Now the carrier bloat they don't have the balls to keep off of their devices, THAT is a different story. The AT&T Galaxy S II (SGH-I777) is the least mangled of the Samsungs, and even it has some major problems not present in its nearly-identical international older brother (GT-I9100).

      • Re:tl;dr (Score:4, Insightful)

        by iluvcapra (782887) on Friday December 09, 2011 @03:38PM (#38318038)

        Google needs to drop the hammer on that bullshit.

        A senior OSS licensor using its market position and services to retaliate against junior redistributors, essentially in order to protect the integrity of the brand, would be an interesting precedent. Particularly if the senior licensor owned a company that directly competed with its junior licensees. Which in this case, it does.

      • Re:tl;dr (Score:4, Interesting)

        by rabbit994 (686936) on Friday December 09, 2011 @03:54PM (#38318246)

        Google needs to drop the hammer on that bullshit. They should say "Look, quit loading up our OS with your crap, or we'll delist you from our search engine and block your networks from accessing our sites".

        You obviously don't understand why Android is out there. Android is out there simply to drive traffic to Google Services. Google was scared that iOS could/would cut them out of picture. As long as people are still using Google Services via the phone and getting all Ad revenue that represents then Google is happy. They would be more likely to drop the hammer on Verizon doing Bing thing more then anything else.

        • by mattack2 (1165421)

          Google was scared that iOS could/would cut them out of picture.

          Maps is using Google. Safari's search is using Google.. Google can/does ship apps.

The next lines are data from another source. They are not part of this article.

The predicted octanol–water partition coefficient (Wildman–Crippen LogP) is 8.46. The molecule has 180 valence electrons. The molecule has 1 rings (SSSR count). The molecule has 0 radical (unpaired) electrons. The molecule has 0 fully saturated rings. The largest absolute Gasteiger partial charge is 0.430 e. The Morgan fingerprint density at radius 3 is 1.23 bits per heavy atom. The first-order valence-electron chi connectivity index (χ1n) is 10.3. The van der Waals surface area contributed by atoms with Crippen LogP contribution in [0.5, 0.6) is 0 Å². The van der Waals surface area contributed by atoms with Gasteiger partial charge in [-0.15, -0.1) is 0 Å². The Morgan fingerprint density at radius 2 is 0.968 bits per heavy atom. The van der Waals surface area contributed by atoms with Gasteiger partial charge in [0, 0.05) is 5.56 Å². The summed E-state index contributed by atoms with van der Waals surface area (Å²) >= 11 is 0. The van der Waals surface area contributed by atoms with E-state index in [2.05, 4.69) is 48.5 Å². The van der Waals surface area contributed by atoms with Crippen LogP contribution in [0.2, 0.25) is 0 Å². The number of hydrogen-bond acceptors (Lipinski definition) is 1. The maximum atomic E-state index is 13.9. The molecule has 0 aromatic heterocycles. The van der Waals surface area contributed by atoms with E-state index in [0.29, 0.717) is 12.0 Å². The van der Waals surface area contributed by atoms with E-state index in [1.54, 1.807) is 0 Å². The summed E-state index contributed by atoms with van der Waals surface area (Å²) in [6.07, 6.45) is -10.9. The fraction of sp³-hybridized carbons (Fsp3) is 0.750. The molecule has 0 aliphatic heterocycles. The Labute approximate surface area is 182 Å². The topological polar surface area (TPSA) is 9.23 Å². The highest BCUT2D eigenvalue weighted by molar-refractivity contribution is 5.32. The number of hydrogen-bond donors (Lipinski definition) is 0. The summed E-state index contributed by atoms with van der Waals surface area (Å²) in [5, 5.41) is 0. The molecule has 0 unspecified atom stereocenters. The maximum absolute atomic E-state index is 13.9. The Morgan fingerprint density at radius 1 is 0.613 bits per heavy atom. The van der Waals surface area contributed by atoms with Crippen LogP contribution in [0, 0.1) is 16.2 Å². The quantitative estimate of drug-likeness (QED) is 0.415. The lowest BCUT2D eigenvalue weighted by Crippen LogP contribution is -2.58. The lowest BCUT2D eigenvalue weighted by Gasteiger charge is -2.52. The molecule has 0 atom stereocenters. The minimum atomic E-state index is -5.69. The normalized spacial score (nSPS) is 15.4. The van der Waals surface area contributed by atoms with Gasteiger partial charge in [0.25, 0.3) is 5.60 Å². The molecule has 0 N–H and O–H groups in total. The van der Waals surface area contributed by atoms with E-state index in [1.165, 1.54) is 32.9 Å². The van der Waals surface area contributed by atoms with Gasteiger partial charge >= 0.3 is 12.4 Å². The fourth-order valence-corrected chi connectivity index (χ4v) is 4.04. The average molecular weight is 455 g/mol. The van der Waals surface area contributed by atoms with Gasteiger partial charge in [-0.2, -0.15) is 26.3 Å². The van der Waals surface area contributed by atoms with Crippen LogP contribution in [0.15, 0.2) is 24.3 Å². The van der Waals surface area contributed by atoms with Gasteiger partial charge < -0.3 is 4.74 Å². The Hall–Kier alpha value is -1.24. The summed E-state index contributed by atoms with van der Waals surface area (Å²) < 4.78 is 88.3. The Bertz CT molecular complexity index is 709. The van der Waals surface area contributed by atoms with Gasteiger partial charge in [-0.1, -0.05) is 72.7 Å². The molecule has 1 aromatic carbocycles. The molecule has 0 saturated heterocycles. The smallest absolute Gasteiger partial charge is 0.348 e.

• Re:tl;dr (Score:5, Insightful)

        by mlts (1038732) * on Friday December 09, 2011 @04:37PM (#38318722)

        Google needs to take the first step and have their subsidary, Motorola Mobility, lead by example. Even if it is something as simple as going onto a website, typing in your phone's IMEI, getting a response code, and then using that during the fastboot oem unlock procedure, it would show that Google/Motorola was open.

        Locked bootloaders do have a place -- they are good at keeping Joe Sixpack out of things he shouldn't be mucking with, so the tech support department can tell him to hard reset and go about his life. However, if someone is willing to go to a website, acknowledge that they are doing stuff that only they will be taking responsibility for, and has the tech ability to get adb working with a device, it is only fair for the phone maker to hand over the keys.

      • by ceoyoyo (59147)

        There's a very open philosophy.

        If Android is going to be open source, you have to take the good with the bad. Also there's the little matter of an antitrust investigation if Google starts leveraging their dominance in one area to control another.

    • Re:tl;dr (Score:4, Interesting)

      by girlintraining (1395911) on Friday December 09, 2011 @03:12PM (#38317712)

      OEMS: I takes time to integrate our own buggy, irremovable software into the kernel.

      Dude, this isn't like upgrading hardware on a computer; There is no no plug and pray. Every device is a blob of different hardware, along with dozens of assorted interfaces baked into the silicon. Motion sensors, GPS, transmitter/receiver pairs, the call stack, etc. It's less like a computer and more like a minature network inside your smartphone, and your phone might look the exact same as the next one on the shelf when you buy it, but the hardware inside might be very different.

      It's not just about integrating their "buggy, irremovable software" into the kernel... it's also about integrating a dozen different peripherals together, and then holding it together with bailing wire and duct tape and praying for a miracle.